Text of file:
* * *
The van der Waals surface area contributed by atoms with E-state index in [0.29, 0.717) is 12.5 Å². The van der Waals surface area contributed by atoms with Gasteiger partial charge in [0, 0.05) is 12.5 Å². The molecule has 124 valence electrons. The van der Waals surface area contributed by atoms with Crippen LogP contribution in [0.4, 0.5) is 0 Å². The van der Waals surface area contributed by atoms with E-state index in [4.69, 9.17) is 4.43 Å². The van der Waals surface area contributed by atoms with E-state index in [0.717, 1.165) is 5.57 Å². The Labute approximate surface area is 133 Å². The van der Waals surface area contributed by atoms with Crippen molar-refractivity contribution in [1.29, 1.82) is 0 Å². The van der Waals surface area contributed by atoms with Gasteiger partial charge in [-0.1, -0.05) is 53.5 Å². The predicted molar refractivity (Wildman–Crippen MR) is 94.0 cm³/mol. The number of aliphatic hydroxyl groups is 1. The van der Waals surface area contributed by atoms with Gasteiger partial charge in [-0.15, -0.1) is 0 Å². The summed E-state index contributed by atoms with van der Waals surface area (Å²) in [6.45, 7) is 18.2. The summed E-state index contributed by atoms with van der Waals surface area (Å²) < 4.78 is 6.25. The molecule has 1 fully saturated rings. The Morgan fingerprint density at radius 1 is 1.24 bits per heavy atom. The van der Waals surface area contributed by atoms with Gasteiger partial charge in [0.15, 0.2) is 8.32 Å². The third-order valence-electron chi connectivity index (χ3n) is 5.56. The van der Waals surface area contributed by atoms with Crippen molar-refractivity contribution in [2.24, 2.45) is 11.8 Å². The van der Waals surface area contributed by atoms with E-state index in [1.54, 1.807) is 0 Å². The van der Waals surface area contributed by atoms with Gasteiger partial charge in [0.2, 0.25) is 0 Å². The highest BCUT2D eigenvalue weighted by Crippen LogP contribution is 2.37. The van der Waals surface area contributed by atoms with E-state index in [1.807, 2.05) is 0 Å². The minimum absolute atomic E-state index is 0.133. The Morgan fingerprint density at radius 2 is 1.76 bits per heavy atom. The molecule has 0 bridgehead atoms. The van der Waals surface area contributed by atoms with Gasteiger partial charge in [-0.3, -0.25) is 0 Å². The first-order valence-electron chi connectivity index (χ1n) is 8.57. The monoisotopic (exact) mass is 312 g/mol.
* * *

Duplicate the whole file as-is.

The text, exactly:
The van der Waals surface area contributed by atoms with E-state index in [0.29, 0.717) is 12.5 Å². The van der Waals surface area contributed by atoms with Gasteiger partial charge in [0, 0.05) is 12.5 Å². The molecule has 124 valence electrons. The van der Waals surface area contributed by atoms with Crippen LogP contribution in [0.4, 0.5) is 0 Å². The van der Waals surface area contributed by atoms with E-state index in [4.69, 9.17) is 4.43 Å². The van der Waals surface area contributed by atoms with E-state index in [0.717, 1.165) is 5.57 Å². The Labute approximate surface area is 133 Å². The van der Waals surface area contributed by atoms with Crippen molar-refractivity contribution in [1.29, 1.82) is 0 Å². The van der Waals surface area contributed by atoms with Gasteiger partial charge in [-0.1, -0.05) is 53.5 Å². The predicted molar refractivity (Wildman–Crippen MR) is 94.0 cm³/mol. The number of aliphatic hydroxyl groups is 1. The van der Waals surface area contributed by atoms with Gasteiger partial charge in [-0.15, -0.1) is 0 Å². The summed E-state index contributed by atoms with van der Waals surface area (Å²) in [6.45, 7) is 18.2. The summed E-state index contributed by atoms with van der Waals surface area (Å²) < 4.78 is 6.25. The molecule has 1 fully saturated rings. The Morgan fingerprint density at radius 1 is 1.24 bits per heavy atom. The van der Waals surface area contributed by atoms with Gasteiger partial charge in [0.15, 0.2) is 8.32 Å². The third-order valence-electron chi connectivity index (χ3n) is 5.56. The van der Waals surface area contributed by atoms with Crippen molar-refractivity contribution in [2.24, 2.45) is 11.8 Å². The van der Waals surface area contributed by atoms with E-state index in [1.54, 1.807) is 0 Å². The van der Waals surface area contributed by atoms with Gasteiger partial charge in [0.2, 0.25) is 0 Å². The highest BCUT2D eigenvalue weighted by Crippen LogP contribution is 2.37. The van der Waals surface area contributed by atoms with E-state index in [1.807, 2.05) is 0 Å². The minimum absolute atomic E-state index is 0.133. The Morgan fingerprint density at radius 2 is 1.76 bits per heavy atom. The molecule has 0 bridgehead atoms. The van der Waals surface area contributed by atoms with Gasteiger partial charge in [-0.3, -0.25) is 0 Å². The first-order valence-electron chi connectivity index (χ1n) is 8.57. The monoisotopic (exact) mass is 312 g/mol.